In 1925, Tennessee adopted a law that made it a crime for any public-school teacher to “teach any theory that denies the story of divine creation of man as taught in the Bible, and to teach instead that man has descended from a lower order of animals.”

The First Amendment prohibits the state from establishing religion. Arkansas attempted to meet these tests when it enacted a 1981 law that did not require any direct teaching of the Bible, but only that “public schools . . . give balanced treatment to creation-science and to evolution-science.” In 1982, Louisiana tried a similar “Creationism Act,” that reached to the Supreme Court. This Supreme Court decision ended the life of teaching creationism in the public schools.

The first legal challenge to requiring the teaching of intelligent design with evolution involved the tiny Dover Area School District, in Pennsylvania, and the case was decided in December 2005. It involved two primary questions. First, is intelligent design a science (or is it just creationism under another name)? And second, does requiring the teaching of intelligent design in science classes amount to a governmental endorsement of religion or serve a religious purpose?

The Pennsylvania Judge’s strong opinion concludes with the acceptance of a non-binding precedence of a large body of adult’s acceptance of antievolution teaching activity in the United States. The Judge surmised “there will undoubtedly be a wave of opinion that will feature yet another strategy to promote creationism by questioning evolution.”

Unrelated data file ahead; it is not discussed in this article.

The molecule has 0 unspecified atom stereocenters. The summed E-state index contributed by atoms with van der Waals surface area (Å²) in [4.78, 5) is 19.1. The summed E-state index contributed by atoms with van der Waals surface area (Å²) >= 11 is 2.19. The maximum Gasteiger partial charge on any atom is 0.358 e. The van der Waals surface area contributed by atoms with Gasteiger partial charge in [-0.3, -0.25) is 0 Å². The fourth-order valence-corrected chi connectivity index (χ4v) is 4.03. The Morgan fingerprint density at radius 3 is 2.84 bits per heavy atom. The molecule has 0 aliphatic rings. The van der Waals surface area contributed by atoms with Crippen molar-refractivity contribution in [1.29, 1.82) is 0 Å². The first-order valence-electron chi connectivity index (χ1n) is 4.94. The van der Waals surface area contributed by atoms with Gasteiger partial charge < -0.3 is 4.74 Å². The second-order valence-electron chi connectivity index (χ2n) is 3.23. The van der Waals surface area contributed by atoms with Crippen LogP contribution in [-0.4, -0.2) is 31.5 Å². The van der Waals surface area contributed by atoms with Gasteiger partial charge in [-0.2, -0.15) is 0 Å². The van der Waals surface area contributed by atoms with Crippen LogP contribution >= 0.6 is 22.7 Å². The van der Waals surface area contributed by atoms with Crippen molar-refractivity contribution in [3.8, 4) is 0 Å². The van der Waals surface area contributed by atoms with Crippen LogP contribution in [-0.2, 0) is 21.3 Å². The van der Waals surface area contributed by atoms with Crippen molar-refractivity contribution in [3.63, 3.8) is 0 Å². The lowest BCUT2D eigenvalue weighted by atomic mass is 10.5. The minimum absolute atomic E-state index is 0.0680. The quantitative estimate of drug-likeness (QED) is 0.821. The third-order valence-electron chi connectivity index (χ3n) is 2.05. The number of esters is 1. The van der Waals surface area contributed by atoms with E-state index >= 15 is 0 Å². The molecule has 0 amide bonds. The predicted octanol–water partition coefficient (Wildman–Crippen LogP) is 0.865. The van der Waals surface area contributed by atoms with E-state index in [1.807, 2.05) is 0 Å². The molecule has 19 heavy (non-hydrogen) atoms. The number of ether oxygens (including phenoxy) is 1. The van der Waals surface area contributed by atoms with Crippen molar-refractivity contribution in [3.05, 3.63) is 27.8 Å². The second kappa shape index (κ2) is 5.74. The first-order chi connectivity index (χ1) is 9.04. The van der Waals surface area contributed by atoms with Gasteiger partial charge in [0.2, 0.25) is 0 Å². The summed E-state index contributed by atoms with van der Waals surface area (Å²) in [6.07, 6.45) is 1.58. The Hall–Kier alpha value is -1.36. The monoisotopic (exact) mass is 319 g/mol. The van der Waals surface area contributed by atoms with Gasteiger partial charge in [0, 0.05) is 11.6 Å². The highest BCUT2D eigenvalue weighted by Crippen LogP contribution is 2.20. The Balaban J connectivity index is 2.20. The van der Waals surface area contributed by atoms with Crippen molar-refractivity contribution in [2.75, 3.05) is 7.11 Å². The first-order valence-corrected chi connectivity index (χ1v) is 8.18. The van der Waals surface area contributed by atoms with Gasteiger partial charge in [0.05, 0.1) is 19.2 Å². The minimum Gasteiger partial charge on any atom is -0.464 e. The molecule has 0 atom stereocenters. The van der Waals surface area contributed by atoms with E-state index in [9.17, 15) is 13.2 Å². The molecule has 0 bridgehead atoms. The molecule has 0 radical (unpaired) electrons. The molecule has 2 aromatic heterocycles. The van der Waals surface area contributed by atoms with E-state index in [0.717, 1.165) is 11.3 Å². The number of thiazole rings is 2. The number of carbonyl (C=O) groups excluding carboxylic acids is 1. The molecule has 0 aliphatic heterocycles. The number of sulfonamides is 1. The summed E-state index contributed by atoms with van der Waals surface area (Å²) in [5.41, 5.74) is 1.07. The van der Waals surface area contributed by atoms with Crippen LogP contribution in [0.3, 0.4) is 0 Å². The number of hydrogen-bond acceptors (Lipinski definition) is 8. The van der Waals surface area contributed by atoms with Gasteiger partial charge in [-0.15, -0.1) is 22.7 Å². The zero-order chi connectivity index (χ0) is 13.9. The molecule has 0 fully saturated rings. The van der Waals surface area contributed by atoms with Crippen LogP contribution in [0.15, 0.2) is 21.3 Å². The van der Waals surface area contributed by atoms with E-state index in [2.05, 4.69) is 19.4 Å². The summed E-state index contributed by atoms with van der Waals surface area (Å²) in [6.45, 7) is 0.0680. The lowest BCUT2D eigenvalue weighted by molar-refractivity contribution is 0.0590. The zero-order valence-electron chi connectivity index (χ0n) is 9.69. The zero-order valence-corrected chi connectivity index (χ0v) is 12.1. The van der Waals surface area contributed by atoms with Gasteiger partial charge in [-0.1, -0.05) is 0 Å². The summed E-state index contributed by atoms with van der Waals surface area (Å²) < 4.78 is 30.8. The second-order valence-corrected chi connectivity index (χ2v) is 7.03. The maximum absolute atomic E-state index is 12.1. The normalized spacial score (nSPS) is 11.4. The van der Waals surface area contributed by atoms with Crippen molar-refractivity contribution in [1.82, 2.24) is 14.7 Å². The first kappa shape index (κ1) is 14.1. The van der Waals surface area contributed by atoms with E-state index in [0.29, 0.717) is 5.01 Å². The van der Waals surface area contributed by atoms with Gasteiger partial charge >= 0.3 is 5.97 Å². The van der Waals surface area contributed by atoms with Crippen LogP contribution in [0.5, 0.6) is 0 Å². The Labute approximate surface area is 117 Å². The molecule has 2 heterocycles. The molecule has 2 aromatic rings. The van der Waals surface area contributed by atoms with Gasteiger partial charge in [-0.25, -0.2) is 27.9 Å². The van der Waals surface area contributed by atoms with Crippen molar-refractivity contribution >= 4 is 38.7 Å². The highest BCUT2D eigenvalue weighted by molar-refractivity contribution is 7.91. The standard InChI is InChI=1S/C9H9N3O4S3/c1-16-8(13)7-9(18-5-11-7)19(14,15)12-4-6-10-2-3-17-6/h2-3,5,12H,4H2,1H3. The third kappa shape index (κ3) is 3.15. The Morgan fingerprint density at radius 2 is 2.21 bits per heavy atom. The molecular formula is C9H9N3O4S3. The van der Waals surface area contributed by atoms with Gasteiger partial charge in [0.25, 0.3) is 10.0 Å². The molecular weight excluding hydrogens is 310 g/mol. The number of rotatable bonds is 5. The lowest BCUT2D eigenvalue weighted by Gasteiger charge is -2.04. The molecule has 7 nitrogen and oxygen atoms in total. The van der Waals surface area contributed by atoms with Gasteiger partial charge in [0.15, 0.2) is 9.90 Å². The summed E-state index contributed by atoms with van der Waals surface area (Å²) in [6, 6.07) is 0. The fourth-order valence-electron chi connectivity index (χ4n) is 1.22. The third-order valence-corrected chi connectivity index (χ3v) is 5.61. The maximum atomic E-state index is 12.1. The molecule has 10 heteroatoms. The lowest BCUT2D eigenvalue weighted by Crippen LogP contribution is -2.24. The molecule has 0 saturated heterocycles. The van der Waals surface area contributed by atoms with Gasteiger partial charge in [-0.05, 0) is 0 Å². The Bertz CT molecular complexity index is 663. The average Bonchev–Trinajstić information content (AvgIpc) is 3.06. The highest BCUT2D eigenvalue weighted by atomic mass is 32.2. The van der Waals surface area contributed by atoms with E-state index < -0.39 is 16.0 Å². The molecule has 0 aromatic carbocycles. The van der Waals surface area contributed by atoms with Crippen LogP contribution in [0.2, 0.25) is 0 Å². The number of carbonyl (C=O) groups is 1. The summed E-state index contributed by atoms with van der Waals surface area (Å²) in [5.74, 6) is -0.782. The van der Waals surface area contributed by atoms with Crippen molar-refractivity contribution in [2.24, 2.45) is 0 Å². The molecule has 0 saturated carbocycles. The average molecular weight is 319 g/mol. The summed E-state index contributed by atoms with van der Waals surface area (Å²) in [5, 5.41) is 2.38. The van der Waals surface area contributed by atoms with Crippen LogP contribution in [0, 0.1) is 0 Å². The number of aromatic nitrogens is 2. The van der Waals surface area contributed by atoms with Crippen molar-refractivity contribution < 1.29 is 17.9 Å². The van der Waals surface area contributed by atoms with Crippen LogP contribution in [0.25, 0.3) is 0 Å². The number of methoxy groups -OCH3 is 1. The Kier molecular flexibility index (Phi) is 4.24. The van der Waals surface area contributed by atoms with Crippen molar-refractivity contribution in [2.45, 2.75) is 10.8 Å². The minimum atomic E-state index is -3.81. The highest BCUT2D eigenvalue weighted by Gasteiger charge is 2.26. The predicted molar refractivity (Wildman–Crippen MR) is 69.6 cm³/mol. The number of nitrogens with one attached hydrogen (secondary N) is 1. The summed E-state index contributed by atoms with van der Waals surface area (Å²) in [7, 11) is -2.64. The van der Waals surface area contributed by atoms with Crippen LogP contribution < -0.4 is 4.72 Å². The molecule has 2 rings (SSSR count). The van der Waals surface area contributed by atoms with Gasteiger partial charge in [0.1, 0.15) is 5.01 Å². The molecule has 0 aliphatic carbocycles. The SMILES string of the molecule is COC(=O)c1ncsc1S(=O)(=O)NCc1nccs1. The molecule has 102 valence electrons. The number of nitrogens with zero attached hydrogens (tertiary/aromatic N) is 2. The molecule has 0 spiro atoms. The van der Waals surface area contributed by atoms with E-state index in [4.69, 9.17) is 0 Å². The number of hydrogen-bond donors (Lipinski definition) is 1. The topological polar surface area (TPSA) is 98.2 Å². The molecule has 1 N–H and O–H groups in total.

I was a student of the 50’s and 60’s that saw first hand the changes that were being introduced in schoolbooks and curriculum. My class viewed the pond water, the one cell amoeba, dissected the frogs, and discussed Darwin’s evolution. Most adopted the viewpoints without question-after all it was science. The scientific community had refuted the flawed arguments for creationism, it had failed to gain acceptance in the scientific community, it had not generated any peer-reviewed publications, and it had not been the subject of testing or research.

Of course, the theory of evolution cannot answer all questions about how life emerged or how the human brain developed, nor is evolution even relevant to the question of where the original matter of the universe came from. I am reminded of this story about a scientist talking to God. The scientist says to God, “You know God I think I could create just as good a human as you can.” “You think so,” said God, “alright, why don’t you try.” So the scientist bent down on the ground and started scraping together some dirt. Then God said, “Wait a minute that’s my dirt! go get your own.”

A fellow sophomore high school student who had enthusiastically accepted the evolution theory turned to me after several minutes of discussion in class, “What do you think, don’t you agree with the evolution theory?”  I paused and thought for a second, as I felt the peer pressure from the others listening near by. “I can agree with the basic idea of evolution of living things-plants, creatures-, but I can’t see the evolution of two of all things-male and female.” Everyone looked at me as if to say something, then just left biology for the next class. Nearly 50 years later, after all the changes, studies, and advancements in knowledge, that thought still lingers in my mind, and no one has yet answered.